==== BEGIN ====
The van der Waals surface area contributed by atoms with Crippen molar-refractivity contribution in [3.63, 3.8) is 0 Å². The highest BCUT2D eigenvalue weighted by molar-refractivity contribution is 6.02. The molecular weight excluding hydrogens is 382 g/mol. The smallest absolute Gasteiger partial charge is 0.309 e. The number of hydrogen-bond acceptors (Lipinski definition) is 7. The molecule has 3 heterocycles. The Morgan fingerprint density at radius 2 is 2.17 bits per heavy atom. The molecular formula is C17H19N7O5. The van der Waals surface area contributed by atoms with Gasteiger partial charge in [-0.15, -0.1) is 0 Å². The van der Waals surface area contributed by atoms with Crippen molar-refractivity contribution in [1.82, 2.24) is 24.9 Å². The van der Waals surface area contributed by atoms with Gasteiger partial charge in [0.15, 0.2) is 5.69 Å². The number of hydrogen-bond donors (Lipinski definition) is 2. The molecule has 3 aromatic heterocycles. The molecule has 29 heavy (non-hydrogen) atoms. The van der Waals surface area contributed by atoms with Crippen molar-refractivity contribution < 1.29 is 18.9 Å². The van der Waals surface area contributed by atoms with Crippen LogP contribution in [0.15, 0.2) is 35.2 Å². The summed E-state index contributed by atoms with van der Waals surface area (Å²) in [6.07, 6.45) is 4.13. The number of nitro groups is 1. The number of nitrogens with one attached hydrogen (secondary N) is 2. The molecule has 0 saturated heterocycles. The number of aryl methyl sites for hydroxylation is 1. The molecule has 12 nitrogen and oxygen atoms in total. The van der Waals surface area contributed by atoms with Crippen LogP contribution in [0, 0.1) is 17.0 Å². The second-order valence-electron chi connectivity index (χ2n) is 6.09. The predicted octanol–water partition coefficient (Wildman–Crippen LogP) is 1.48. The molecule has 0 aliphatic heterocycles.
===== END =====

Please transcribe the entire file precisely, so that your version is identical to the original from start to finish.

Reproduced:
The van der Waals surface area contributed by atoms with Crippen molar-refractivity contribution in [3.63, 3.8) is 0 Å². The highest BCUT2D eigenvalue weighted by molar-refractivity contribution is 6.02. The molecular weight excluding hydrogens is 382 g/mol. The smallest absolute Gasteiger partial charge is 0.309 e. The number of hydrogen-bond acceptors (Lipinski definition) is 7. The molecule has 3 heterocycles. The Morgan fingerprint density at radius 2 is 2.17 bits per heavy atom. The molecular formula is C17H19N7O5. The van der Waals surface area contributed by atoms with Gasteiger partial charge in [-0.15, -0.1) is 0 Å². The van der Waals surface area contributed by atoms with Crippen molar-refractivity contribution in [1.82, 2.24) is 24.9 Å². The van der Waals surface area contributed by atoms with Gasteiger partial charge in [0.15, 0.2) is 5.69 Å². The number of hydrogen-bond donors (Lipinski definition) is 2. The molecule has 3 aromatic heterocycles. The molecule has 29 heavy (non-hydrogen) atoms. The van der Waals surface area contributed by atoms with Crippen molar-refractivity contribution < 1.29 is 18.9 Å². The van der Waals surface area contributed by atoms with Crippen LogP contribution in [0.15, 0.2) is 35.2 Å². The summed E-state index contributed by atoms with van der Waals surface area (Å²) in [6.07, 6.45) is 4.13. The number of nitro groups is 1. The number of nitrogens with one attached hydrogen (secondary N) is 2. The molecule has 0 saturated heterocycles. The number of aryl methyl sites for hydroxylation is 1. The molecule has 12 nitrogen and oxygen atoms in total. The van der Waals surface area contributed by atoms with Crippen LogP contribution in [0, 0.1) is 17.0 Å². The second-order valence-electron chi connectivity index (χ2n) is 6.09. The predicted octanol–water partition coefficient (Wildman–Crippen LogP) is 1.48. The molecule has 0 aliphatic heterocycles.